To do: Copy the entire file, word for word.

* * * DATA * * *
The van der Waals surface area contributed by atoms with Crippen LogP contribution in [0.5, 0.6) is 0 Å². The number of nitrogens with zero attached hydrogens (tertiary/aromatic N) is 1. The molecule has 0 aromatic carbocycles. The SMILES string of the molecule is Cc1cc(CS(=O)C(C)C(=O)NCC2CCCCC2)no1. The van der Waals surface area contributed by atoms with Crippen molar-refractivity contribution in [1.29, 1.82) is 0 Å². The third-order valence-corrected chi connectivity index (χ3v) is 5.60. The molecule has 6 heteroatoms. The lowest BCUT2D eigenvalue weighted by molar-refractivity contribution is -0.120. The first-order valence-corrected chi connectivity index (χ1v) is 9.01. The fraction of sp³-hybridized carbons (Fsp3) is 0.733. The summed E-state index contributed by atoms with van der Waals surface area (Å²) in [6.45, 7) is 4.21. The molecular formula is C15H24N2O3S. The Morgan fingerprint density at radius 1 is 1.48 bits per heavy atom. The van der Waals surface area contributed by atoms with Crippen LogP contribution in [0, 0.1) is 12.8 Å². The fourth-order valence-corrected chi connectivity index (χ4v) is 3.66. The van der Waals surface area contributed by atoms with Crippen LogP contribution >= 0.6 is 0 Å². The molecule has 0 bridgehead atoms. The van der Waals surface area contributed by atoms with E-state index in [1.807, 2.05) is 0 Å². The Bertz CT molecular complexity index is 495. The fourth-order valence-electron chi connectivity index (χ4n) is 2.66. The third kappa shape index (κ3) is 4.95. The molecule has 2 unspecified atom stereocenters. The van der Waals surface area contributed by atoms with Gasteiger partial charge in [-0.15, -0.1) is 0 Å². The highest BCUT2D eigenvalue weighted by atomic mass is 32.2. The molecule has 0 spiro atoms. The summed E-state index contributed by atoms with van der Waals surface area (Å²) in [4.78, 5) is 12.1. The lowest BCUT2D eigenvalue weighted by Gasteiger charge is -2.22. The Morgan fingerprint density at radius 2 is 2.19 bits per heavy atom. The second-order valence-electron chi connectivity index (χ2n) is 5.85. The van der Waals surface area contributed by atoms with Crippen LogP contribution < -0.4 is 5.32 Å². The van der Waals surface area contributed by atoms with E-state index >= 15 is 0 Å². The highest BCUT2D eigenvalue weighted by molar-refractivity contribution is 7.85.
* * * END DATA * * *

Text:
The van der Waals surface area contributed by atoms with Crippen LogP contribution in [0.5, 0.6) is 0 Å². The number of nitrogens with zero attached hydrogens (tertiary/aromatic N) is 1. The molecule has 0 aromatic carbocycles. The SMILES string of the molecule is Cc1cc(CS(=O)C(C)C(=O)NCC2CCCCC2)no1. The van der Waals surface area contributed by atoms with Crippen molar-refractivity contribution in [1.29, 1.82) is 0 Å². The third-order valence-corrected chi connectivity index (χ3v) is 5.60. The molecule has 6 heteroatoms. The lowest BCUT2D eigenvalue weighted by molar-refractivity contribution is -0.120. The first-order valence-corrected chi connectivity index (χ1v) is 9.01. The fraction of sp³-hybridized carbons (Fsp3) is 0.733. The summed E-state index contributed by atoms with van der Waals surface area (Å²) in [6.45, 7) is 4.21. The molecular formula is C15H24N2O3S. The Morgan fingerprint density at radius 1 is 1.48 bits per heavy atom. The van der Waals surface area contributed by atoms with Crippen LogP contribution in [0, 0.1) is 12.8 Å². The fourth-order valence-corrected chi connectivity index (χ4v) is 3.66. The van der Waals surface area contributed by atoms with Crippen LogP contribution >= 0.6 is 0 Å². The molecule has 0 bridgehead atoms. The van der Waals surface area contributed by atoms with E-state index in [1.807, 2.05) is 0 Å². The Bertz CT molecular complexity index is 495. The fourth-order valence-electron chi connectivity index (χ4n) is 2.66. The third kappa shape index (κ3) is 4.95. The molecule has 2 unspecified atom stereocenters. The van der Waals surface area contributed by atoms with Gasteiger partial charge in [-0.15, -0.1) is 0 Å². The highest BCUT2D eigenvalue weighted by atomic mass is 32.2. The molecule has 0 spiro atoms. The summed E-state index contributed by atoms with van der Waals surface area (Å²) in [4.78, 5) is 12.1. The lowest BCUT2D eigenvalue weighted by Gasteiger charge is -2.22. The Morgan fingerprint density at radius 2 is 2.19 bits per heavy atom. The second-order valence-electron chi connectivity index (χ2n) is 5.85. The van der Waals surface area contributed by atoms with Crippen LogP contribution < -0.4 is 5.32 Å². The van der Waals surface area contributed by atoms with E-state index >= 15 is 0 Å². The highest BCUT2D eigenvalue weighted by molar-refractivity contribution is 7.85.